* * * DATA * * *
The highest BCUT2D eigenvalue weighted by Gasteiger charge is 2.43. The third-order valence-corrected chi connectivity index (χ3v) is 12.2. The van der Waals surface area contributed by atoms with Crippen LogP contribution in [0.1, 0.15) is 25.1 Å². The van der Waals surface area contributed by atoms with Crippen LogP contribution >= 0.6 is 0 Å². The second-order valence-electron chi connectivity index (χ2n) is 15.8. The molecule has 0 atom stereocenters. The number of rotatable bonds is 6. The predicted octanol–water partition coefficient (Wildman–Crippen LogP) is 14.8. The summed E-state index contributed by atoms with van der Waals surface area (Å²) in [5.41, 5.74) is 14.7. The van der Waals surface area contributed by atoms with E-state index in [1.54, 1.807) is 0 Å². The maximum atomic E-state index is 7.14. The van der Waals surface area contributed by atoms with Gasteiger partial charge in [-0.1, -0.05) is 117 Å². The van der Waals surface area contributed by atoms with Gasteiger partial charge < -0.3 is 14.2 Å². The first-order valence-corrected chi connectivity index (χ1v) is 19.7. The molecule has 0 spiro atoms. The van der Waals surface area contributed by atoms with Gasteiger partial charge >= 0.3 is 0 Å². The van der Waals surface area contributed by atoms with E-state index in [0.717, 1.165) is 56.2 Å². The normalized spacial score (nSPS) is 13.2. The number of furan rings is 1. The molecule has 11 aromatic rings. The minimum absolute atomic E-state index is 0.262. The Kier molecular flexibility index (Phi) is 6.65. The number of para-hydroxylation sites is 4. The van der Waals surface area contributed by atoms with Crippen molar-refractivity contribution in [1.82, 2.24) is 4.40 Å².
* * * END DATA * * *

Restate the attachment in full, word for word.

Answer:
The highest BCUT2D eigenvalue weighted by Gasteiger charge is 2.43. The third-order valence-corrected chi connectivity index (χ3v) is 12.2. The van der Waals surface area contributed by atoms with Crippen LogP contribution in [0.1, 0.15) is 25.1 Å². The van der Waals surface area contributed by atoms with Crippen LogP contribution >= 0.6 is 0 Å². The second-order valence-electron chi connectivity index (χ2n) is 15.8. The molecule has 0 atom stereocenters. The number of rotatable bonds is 6. The predicted octanol–water partition coefficient (Wildman–Crippen LogP) is 14.8. The summed E-state index contributed by atoms with van der Waals surface area (Å²) in [5.41, 5.74) is 14.7. The van der Waals surface area contributed by atoms with E-state index in [1.54, 1.807) is 0 Å². The maximum atomic E-state index is 7.14. The van der Waals surface area contributed by atoms with Gasteiger partial charge in [-0.1, -0.05) is 117 Å². The van der Waals surface area contributed by atoms with Gasteiger partial charge < -0.3 is 14.2 Å². The first-order valence-corrected chi connectivity index (χ1v) is 19.7. The molecule has 0 spiro atoms. The van der Waals surface area contributed by atoms with Gasteiger partial charge >= 0.3 is 0 Å². The van der Waals surface area contributed by atoms with E-state index in [0.717, 1.165) is 56.2 Å². The normalized spacial score (nSPS) is 13.2. The number of furan rings is 1. The molecule has 11 aromatic rings. The minimum absolute atomic E-state index is 0.262. The Kier molecular flexibility index (Phi) is 6.65. The number of para-hydroxylation sites is 4. The van der Waals surface area contributed by atoms with Crippen molar-refractivity contribution in [1.82, 2.24) is 4.40 Å².